Burundi's lawmakers pass motion to quit International Criminal Court

Burundi's parliament Wednesday overwhelmingly voted to withdraw from the International Criminal Court (ICC), deepening a months-long row between the global tribunal and the East African nation.

Of the country's 110 lawmakers, 94 elected to leave the ICC, while 14 abstained and two voted against the motion.

The decision to withdraw comes after the ICC announced in April that it would investigate outbreaks of violence in Burundi that killed hundreds and forced hundreds of thousands to leave the country.

The violence was triggered by President Pierre Nkurunziza in April 2015 when he announced his intention to seek a third term in office despite a constitutional two-term limit. He won an election boycotted by the opposition the following July.

The UN, which is the depositary of the treaty that established the international court, had not been notified of Burundi's decision to withdraw, UN spokesman Stephane Dujarric said in New York.

"No letter has been received as of today indicating their decision," Dujarric said. "If a letter were received, it would be regrettable."

Withdrawal from the ICC becomes effective one year after the UN receives official notification, the spokesman said. Until the date that the withdrawal becomes effective, state parties are obligated to comply with any criminal investigation or proceeding by the court.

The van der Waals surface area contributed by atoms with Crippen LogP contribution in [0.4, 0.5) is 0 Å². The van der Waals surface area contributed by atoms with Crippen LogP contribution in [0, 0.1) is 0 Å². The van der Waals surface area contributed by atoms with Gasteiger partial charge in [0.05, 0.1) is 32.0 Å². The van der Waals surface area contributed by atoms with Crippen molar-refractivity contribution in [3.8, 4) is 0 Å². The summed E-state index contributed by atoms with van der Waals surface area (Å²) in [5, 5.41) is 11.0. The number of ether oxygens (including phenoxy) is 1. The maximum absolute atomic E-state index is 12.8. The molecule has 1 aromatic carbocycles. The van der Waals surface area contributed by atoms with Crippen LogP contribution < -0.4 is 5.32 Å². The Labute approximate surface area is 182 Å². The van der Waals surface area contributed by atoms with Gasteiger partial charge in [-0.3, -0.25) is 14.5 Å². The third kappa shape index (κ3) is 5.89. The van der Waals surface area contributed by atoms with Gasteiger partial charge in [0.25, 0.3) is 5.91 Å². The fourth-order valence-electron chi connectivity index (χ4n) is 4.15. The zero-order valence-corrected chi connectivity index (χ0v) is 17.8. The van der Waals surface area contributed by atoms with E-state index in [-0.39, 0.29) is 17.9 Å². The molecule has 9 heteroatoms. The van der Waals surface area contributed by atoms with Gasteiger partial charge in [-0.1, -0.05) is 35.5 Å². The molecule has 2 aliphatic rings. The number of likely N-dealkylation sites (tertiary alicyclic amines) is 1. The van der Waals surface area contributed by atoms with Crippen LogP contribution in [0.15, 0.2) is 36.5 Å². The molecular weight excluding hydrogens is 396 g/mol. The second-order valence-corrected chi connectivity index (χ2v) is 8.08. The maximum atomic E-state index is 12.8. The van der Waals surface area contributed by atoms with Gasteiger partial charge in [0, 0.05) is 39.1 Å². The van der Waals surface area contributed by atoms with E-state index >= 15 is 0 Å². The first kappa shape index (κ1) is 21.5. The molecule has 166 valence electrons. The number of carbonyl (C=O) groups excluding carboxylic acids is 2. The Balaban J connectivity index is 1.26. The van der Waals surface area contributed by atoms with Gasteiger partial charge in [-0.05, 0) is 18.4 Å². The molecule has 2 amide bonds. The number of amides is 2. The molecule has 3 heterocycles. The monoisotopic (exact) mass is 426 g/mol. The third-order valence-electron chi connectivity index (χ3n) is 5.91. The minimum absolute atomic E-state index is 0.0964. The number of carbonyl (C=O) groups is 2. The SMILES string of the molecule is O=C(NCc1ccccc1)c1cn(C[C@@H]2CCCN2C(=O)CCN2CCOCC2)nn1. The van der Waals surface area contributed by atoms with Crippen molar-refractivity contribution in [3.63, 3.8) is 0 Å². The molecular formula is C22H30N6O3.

On Tuesday, Burundi cut ties with another international body, the United Nations Human Rights Council, while barring entry to three UN investigators.

The trio of independent experts had been issued a mandate by the UN rights body in December to investigate the situation in Burundi. They informed the UN of their findings in September, accusing the authorities of killing and torturing opponents.

Government spokesman Philippe Nzobonariba described the findings as "biased" and accused the investigators of trying to destabilize the country.

Last update: Wed, 12/10/2016 - 22:00

More from World

Reports: Dozens killed in church collapse in Nigeria

Dozens of people were killed in Uyo in southern Nigeria Saturday when a church collapsed/ according to reports.

Report: Trump to nominate Exxon chief for secretary of state

US president-elect Donald Trump will nominate Exxon Mobil chief executive Rex Tillerson to be his secretary of state...

15 killed, 69 injured in Istanbul: ministry

Attacks in Istanbul near a football stadium Saturday killed 15 people and injured 69, a Turkish government official...

Turkish government imposes broadcast ban after explosions in Istanbul

The Turkish government has imposed a broadcast ban in the country on Saturday night, state-run news agency Anadolu...

Iran summons British ambassador over prime minister's remarks

The Iranian Foreign Ministry summoned the British ambassador concerning remarks made earlier this week by Prime...